By Joseph Ax

NEW YORK (Reuters) - Shootings on college campuses over the last five years have more than doubled since a similar period a decade earlier, according to a report released on Monday by a criminal justice reform organization.

The incidents have also grown more deadly, with three times as many people injured or killed during the most recent five-year period, the New York City-based Citizens Crime Commission said.

"It is now appropriate to call our nation's gun violence problem an epidemic," said the commission's president, Richard Aborn.

Following high-profile shooting incidents such as an attack on an Orlando gay nightclub in June that killed 49 people, the candidates for November's presidential election have clashed on how to address gun violence. Democratic nominee Hillary Clinton favors tougher gun control measures, while Republican Donald Trump has accused her of threatening to curtail Americans' constitutional right to bear arms.

The fight over gun control has extended to college campuses, as several states have passed laws expanding the rights of gun owners to carry firearms while on school property. A new Texas law allowing students to carry guns on campus, for instance, has drawn protests.

Monday's report examined 190 shootings from 2001 to 2016 that either involved an intentional shooting on campus or the shooting of a current student within two miles of campus.

There were 40 such incidents from 2001 to 2006 and 101 recorded shootings from 2011 to 2016.

The report also found that students are more likely to encounter gun violence in states where guns are readily accessible.

Just 12 states accounted for nearly two-thirds of the shootings, and those states are home to 44 percent of all federally licensed firearm dealers in the country. The commission said most of those states have less restrictive gun laws, as well.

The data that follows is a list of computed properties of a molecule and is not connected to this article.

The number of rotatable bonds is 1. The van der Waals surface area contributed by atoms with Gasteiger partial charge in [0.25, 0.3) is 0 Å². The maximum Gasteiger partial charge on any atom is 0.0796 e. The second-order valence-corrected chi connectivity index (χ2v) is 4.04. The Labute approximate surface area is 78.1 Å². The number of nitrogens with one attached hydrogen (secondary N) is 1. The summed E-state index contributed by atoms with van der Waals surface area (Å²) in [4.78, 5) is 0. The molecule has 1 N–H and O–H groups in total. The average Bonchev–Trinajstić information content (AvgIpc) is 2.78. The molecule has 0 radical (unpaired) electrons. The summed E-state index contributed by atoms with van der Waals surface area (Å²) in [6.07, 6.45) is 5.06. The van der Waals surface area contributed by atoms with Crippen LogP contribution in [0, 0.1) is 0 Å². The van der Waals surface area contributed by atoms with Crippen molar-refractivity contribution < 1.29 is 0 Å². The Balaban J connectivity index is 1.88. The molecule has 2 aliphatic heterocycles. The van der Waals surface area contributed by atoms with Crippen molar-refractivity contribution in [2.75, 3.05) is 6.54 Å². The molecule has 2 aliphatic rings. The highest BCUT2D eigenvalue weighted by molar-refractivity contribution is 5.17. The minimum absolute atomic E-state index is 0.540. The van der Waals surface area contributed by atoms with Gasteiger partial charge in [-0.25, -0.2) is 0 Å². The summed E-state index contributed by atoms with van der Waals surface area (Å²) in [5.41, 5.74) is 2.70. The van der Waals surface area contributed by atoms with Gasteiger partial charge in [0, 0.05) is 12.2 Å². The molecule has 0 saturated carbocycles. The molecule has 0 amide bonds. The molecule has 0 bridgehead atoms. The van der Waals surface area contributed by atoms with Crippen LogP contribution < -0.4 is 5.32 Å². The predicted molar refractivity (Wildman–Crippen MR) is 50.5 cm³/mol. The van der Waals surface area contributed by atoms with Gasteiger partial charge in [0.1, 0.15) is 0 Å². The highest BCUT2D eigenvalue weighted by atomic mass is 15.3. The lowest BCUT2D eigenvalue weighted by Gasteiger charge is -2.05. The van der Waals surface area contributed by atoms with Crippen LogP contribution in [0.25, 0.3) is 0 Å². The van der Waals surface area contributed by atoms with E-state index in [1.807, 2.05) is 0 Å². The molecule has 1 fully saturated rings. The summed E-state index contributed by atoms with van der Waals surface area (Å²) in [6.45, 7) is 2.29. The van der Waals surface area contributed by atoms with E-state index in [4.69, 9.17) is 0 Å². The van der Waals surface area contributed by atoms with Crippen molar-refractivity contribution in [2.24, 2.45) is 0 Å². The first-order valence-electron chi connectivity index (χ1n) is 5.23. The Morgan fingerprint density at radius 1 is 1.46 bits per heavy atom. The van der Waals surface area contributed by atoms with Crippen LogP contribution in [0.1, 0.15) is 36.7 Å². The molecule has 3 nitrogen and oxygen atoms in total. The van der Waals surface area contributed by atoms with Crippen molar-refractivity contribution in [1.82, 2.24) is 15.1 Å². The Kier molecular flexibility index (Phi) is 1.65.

While rampage-style mass shootings only accounted for five percent of the campus shootings, they produced the majority of the deaths and injuries, according to the report.

The 2007 attack at Virginia Polytechnic Institute and State University, known as Virginia Tech, killed 32 and wounded 17. It was the worst campus shooting in U.S. history.

Current federal law requires colleges to report crimes that occur on campus but does not require schools to disclose whether firearms were used and if so, what type. The commission recommended that Congress amend the law so parents of prospective students can take that information into account.

The commission also called for several gun control measures, including mandatory safety training for gun purchasers, universal background checks and limiting the sale of multiple guns at once.

(Editing by Frank McGurty and Frances Kerry)